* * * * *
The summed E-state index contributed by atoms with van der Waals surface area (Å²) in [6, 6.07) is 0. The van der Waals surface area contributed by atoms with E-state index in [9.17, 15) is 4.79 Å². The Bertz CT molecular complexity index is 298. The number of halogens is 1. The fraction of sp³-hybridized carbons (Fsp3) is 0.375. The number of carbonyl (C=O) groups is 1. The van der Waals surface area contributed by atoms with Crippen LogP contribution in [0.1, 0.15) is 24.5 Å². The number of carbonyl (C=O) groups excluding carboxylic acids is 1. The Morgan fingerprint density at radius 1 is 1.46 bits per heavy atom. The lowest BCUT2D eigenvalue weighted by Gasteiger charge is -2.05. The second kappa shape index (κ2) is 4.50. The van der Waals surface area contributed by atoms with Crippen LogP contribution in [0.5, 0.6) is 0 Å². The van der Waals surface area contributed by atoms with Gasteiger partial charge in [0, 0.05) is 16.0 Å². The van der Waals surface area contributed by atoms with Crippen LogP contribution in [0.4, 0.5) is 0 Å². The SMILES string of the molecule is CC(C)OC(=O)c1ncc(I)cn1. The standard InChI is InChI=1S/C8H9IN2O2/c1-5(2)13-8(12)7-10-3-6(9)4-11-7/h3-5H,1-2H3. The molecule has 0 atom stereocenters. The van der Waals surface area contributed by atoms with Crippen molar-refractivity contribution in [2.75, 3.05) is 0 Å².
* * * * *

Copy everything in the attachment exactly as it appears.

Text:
The summed E-state index contributed by atoms with van der Waals surface area (Å²) in [6, 6.07) is 0. The van der Waals surface area contributed by atoms with E-state index in [9.17, 15) is 4.79 Å². The Bertz CT molecular complexity index is 298. The number of halogens is 1. The fraction of sp³-hybridized carbons (Fsp3) is 0.375. The number of carbonyl (C=O) groups is 1. The van der Waals surface area contributed by atoms with Crippen LogP contribution in [0.1, 0.15) is 24.5 Å². The number of carbonyl (C=O) groups excluding carboxylic acids is 1. The Morgan fingerprint density at radius 1 is 1.46 bits per heavy atom. The lowest BCUT2D eigenvalue weighted by Gasteiger charge is -2.05. The second kappa shape index (κ2) is 4.50. The van der Waals surface area contributed by atoms with Crippen LogP contribution in [0.5, 0.6) is 0 Å². The van der Waals surface area contributed by atoms with Gasteiger partial charge in [0, 0.05) is 16.0 Å². The van der Waals surface area contributed by atoms with Crippen LogP contribution in [0.4, 0.5) is 0 Å². The SMILES string of the molecule is CC(C)OC(=O)c1ncc(I)cn1. The standard InChI is InChI=1S/C8H9IN2O2/c1-5(2)13-8(12)7-10-3-6(9)4-11-7/h3-5H,1-2H3. The molecule has 0 atom stereocenters. The van der Waals surface area contributed by atoms with Crippen molar-refractivity contribution in [2.75, 3.05) is 0 Å².